Year 3, Month 4, Day 20: He That Troubleth His Own House…

This is entirely expected — but it still sucks:

NASHVILLE — Tennessee Gov. Bill Haslam today allowed a controversial bill allowing teachers to discuss the “weaknesses” of evolution and other scientific theories to become law without his signature.

It is the first time Haslam, a Republican, has refused to sign a bill passed by the GOP-led General Assembly.

The legislation has been derided by critics nationwide as a modern-day “monkey bill,” a reference to a 1920s Tennessee law that outlawed the teaching of evolution and spurred the arrest and trial of Dayton, Tenn., teacher John Scopes in the infamous 1925 “Monkey Trial.”

“I have reviewed the final language of HB 368/SB 893 and assessed the legislation’s impact,” Haslam said in a statement. “I have also evaluated the concerns that have been raised by the bill. I do not believe that this legislation changes the scientific standards that are taught in our schools or the curriculum that is used by our teachers.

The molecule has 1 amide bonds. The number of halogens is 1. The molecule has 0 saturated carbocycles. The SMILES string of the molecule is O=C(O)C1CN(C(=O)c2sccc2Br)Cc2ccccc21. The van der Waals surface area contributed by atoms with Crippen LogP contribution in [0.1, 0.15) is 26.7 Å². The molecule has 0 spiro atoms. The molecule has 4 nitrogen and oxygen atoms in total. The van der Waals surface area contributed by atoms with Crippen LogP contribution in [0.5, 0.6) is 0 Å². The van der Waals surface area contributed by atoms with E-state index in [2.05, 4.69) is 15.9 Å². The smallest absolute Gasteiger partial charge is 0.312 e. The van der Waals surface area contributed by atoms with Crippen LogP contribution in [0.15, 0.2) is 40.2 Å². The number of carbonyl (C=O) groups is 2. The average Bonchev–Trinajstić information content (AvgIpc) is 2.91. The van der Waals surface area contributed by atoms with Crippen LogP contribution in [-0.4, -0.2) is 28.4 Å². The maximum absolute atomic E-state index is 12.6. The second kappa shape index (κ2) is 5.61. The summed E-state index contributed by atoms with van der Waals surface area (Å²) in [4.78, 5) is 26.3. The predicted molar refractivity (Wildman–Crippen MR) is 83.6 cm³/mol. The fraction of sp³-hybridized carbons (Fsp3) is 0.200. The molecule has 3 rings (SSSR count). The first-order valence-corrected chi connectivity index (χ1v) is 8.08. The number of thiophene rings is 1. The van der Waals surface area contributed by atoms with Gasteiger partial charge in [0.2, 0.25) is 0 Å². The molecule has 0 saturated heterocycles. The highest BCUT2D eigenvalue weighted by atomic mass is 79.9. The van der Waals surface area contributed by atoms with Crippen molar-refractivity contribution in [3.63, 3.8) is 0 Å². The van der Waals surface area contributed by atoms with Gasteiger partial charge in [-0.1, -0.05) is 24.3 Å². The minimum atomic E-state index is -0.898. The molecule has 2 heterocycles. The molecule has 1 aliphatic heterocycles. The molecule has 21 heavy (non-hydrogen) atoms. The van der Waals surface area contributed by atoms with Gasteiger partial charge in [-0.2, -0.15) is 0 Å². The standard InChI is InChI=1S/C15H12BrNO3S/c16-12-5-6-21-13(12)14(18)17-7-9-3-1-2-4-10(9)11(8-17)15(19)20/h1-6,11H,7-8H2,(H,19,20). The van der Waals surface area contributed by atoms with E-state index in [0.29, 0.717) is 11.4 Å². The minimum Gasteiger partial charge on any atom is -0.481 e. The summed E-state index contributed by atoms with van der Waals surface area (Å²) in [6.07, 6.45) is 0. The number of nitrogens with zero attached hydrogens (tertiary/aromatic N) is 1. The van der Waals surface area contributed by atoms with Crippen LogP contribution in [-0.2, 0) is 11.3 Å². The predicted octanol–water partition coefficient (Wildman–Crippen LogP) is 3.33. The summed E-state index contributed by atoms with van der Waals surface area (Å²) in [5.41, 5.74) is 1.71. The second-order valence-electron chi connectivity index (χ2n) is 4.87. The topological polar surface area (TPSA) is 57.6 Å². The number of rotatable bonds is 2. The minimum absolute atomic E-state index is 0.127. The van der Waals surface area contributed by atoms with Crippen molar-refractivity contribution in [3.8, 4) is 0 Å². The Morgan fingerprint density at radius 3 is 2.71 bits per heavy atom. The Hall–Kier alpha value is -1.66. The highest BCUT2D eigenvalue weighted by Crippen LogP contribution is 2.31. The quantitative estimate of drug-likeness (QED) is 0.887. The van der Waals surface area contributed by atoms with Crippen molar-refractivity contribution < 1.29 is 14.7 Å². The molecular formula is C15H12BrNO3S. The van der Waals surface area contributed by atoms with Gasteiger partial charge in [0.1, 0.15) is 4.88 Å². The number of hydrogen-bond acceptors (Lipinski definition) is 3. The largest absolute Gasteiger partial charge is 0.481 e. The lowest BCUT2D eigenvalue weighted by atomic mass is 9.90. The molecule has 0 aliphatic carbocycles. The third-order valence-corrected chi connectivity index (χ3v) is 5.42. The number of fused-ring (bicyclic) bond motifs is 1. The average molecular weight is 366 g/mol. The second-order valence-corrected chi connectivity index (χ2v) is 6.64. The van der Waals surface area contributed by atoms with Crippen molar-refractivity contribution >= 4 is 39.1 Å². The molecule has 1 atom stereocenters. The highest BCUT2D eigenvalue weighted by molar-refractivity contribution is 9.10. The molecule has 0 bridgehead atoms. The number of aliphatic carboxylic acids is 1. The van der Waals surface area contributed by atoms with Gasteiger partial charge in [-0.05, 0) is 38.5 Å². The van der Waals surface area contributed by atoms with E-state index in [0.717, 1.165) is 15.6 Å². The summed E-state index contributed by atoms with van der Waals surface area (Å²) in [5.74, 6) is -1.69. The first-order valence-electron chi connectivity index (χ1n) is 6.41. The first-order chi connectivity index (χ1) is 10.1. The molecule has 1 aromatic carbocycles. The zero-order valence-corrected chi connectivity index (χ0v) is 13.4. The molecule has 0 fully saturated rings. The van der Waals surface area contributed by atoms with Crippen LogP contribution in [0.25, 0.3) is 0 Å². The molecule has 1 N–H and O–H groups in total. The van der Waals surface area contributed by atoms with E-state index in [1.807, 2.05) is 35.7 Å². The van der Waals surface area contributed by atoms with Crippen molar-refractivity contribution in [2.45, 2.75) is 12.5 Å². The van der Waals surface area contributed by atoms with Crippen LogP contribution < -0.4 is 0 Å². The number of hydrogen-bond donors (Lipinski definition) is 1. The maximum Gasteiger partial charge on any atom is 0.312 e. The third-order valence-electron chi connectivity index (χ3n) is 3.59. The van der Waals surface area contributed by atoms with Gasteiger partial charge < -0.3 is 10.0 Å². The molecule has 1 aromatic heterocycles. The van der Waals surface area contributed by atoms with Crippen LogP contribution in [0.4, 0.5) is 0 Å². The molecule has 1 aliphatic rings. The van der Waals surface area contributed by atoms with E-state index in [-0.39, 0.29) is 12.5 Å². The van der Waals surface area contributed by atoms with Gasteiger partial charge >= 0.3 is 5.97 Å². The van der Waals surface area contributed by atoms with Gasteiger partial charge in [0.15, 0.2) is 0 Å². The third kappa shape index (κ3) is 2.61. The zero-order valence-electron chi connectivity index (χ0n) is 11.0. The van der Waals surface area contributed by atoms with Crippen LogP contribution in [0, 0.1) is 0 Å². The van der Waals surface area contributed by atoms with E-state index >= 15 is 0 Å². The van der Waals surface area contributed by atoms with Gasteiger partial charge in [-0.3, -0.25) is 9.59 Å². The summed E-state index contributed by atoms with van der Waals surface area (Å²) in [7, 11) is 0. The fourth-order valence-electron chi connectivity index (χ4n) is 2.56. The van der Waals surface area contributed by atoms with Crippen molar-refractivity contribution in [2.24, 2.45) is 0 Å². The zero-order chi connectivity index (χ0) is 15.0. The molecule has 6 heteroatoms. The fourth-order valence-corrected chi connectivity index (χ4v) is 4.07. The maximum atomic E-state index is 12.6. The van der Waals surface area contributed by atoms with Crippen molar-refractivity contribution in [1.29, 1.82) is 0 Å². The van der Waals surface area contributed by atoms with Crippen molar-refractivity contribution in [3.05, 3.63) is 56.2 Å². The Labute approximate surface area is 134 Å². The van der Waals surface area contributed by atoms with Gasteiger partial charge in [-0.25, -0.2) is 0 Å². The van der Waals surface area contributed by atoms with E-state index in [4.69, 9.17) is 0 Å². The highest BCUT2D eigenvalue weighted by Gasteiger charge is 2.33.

“However,” Haslam added, “I also don’t believe that it accomplishes anything that isn’t already acceptable in our schools.”

I wish they’d never been allowed to rejoin the Union. Sent April 11:

Although he’s allowing HB 368/SB 893 to become law without his signature, Governor Haslam cannot avoid soiling his fingers on a dirty piece of legislation. The bill’s language is entirely disingenuous. It is absolutely obvious that this is an attempt to undermine a genuine and robust scientific consensus under the guise of “discussing the weaknesses” in scientific opinion on evolution and climate change.

Will Tennessee’s teachers really explore the relationship between feedback and forcing in climate models — or will they promulgate attractive and convenient pseudo-facts (“carbon dioxide is our friend!”) offered by well-funded denialist groups? Will they explore the relationship between punctuated equilibrium and phyletic gradualism in our understanding of evolution — or will they offer attractive and convenient pseudo-facts from well-funded creationist groups?

When the world’s climate is perilously close to spinning entirely out of equilibrium, we can no longer afford the luxury of substituting ignorance for knowledge under the guise of “teaching the controversy.” This will not end well — for Tennessee, for America, or for the world.

Warren Senders

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